“I didn’t see it,” she said, even though that was quite obvious.

Phillip didn’t take his eyes off of hers, but his fingers kept twisting the string until it tautened and snapped.

Eloise sucked in her breath. There was something almost terrifying in the moment. Phillip didn’t seem aware that he’d broken the string, barely cognizant of his strength.

Or the strength of his anger.

“Sir Phillip,” she whispered, but he never heard her.

“Oliver!” he bellowed. “Amanda!”

“I’m sure they didn’t mean to injure me,” Eloise began, not certain why she was defending them. They’d hurt her, that was true, but she had a feeling her punishment would be considerably less painful than anything coming from their father.

“I don’t care what they meant,” Phillip snapped. “Look how close you landed to the stairs. What if you’d fallen?”

Eloise eyed the stairs. They were close, but not close enough for her to have taken a tumble. “I don’t think . . .”

“They must answer for this,” he said, his voice deadly low and shaking with rage.

“I’ll be fine,” Eloise said. Already the stinging pain was giving way to a duller ache. But it still hurt, enough so that when Sir Phillip lifted her into his arms, she let out a little cry.


And his fury grew.

“I’m putting you in bed,” he said, his voice rough and curt.

Eloise offered no disagreement.

A maid appeared on the landing, gasping when she saw the darkening bruise on Eloise’s face.

“Get me something for this,” Sir Phillip ordered. “A piece of meat. Anything.”

The maid nodded and ran off as Phillip carried Eloise into her room. “Are you hurt anywhere else?” he asked.

“My hip,” Eloise admitted as he settled her on top of her covers. “And my elbow.”

He nodded grimly. “Do you think you’ve broken anything?”

“No!” she said quickly. “No, I—”

“I’ll need to check, anyway,” he said, brushing aside her protests as he lightly examined her arm.

“Sir Phillip, I—”

“My children just nearly killed you,” he said, without a trace of humor in his eyes. “I should think you could dispense with the sir.”

Eloise swallowed as she watched him cross the room to the door, his strides long and powerful. “Get me the twins immediately,” he said, presumably to some servant hovering outside in the hall. Eloise couldn’t imagine that the children hadn’t heard his earlier bellow, but she also couldn’t blame them for attempting to delay judgment day at the hands of their father.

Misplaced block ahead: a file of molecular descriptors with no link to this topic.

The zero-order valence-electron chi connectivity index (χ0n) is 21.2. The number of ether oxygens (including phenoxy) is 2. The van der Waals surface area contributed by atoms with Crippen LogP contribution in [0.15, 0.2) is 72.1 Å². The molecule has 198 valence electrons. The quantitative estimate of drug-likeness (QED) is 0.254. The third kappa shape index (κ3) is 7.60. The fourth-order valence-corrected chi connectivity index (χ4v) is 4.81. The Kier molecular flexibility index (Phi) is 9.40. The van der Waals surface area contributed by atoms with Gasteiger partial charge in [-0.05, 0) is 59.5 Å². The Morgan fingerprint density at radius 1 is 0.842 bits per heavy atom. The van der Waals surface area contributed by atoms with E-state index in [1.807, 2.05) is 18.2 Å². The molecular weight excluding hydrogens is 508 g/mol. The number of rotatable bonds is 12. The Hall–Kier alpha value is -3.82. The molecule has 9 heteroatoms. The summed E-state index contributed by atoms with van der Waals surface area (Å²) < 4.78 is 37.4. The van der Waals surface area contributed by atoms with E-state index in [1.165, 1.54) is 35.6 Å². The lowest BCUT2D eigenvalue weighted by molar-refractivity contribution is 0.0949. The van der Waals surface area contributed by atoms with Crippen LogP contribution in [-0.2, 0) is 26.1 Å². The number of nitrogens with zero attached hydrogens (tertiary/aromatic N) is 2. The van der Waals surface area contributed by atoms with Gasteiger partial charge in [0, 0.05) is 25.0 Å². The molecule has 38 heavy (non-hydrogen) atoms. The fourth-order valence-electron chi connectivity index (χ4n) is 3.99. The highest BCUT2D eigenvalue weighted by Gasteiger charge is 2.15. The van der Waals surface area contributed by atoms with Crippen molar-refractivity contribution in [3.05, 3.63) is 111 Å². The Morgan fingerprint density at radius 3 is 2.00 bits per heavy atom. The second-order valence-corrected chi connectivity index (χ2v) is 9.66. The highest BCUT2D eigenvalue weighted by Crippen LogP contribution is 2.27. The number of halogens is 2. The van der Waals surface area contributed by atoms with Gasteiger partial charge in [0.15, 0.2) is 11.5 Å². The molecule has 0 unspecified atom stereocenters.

“Phillip,” she said, trying to coax him back into the room with the sound of her voice, “leave them to me. I was the injured party, and—”

“They are my children,” he said, his voice harsh, “and I will punish them. God knows it’s long past due.”

Eloise stared at him with growing horror. He was nearly shaking with rage, and while she could have happily swatted the children on their bottoms herself, she didn’t think he ought to be meting out punishment in his state.

“They hurt you,” Phillip said in a low voice. “That is not acceptable.”

“I’ll be fine,” she assured him again. “In a few days I won’t even—”

“That is not the point,” he said sharply. “If I had . . .” He stopped, tried again with, “If I hadn’t . . .” He stopped, beyond words, and leaned against the wall, his head hanging back as his eyes searched the ceiling—for what, she didn’t know. Answers, she supposed. As if one could find answers with the simple upward sweep of the eyes.

He turned, looked at her, his eyes grim, and Eloise saw something on his face she hadn’t expected to see there.

And that was when she realized it—all that rage in his voice, in the shaking of his body—it wasn’t directed at the children. Not really, and certainly not entirely.

The look on his face, the bleakness in his eyes—it was self-loathing.

He didn’t blame his children.

He blamed himself.

Chapter 6

. . . should not have let him kiss you. Who knows what liberties he will attempt to take the next time you meet? But what’s done is done, I suppose, so all there is left is to ask: Was it lovely?

—from Eloise Bridgerton to her sister Francesca,
slid under the door of her bedroom
the night Francesca met the Earl of Kilmartin,
whom she would marry two months later

When the children entered the room, half dragged and half pushed by their nursemaid, Phillip forced himself to remain rigidly in his position against the wall, afraid that if he went to them he’d beat them both within an inch of their lives.

And even more afraid that when he was through, he wouldn’t regret his actions.

So instead he just crossed his arms and stared, letting them squirm under the heat of his fury, while he tried to figure out what the hell he meant to say.

Finally, Oliver spoke up, his voice trembling as he said, “Father?”

Phillip said the only thing that came to mind, the only thing that seemed to matter. “Do you see Miss Bridgerton?”

The twins nodded, but they didn’t quite look at her. At least not at her face, which was beginning to purple around the eye.

“Do you notice anything amiss about her?”

They said nothing, forcing a silence until a maid appeared in the doorway with a “Sir?”

Phillip acknowledged her arrival with a nod, then strode to take hold of the piece of meat she’d brought for Eloise’s eye.

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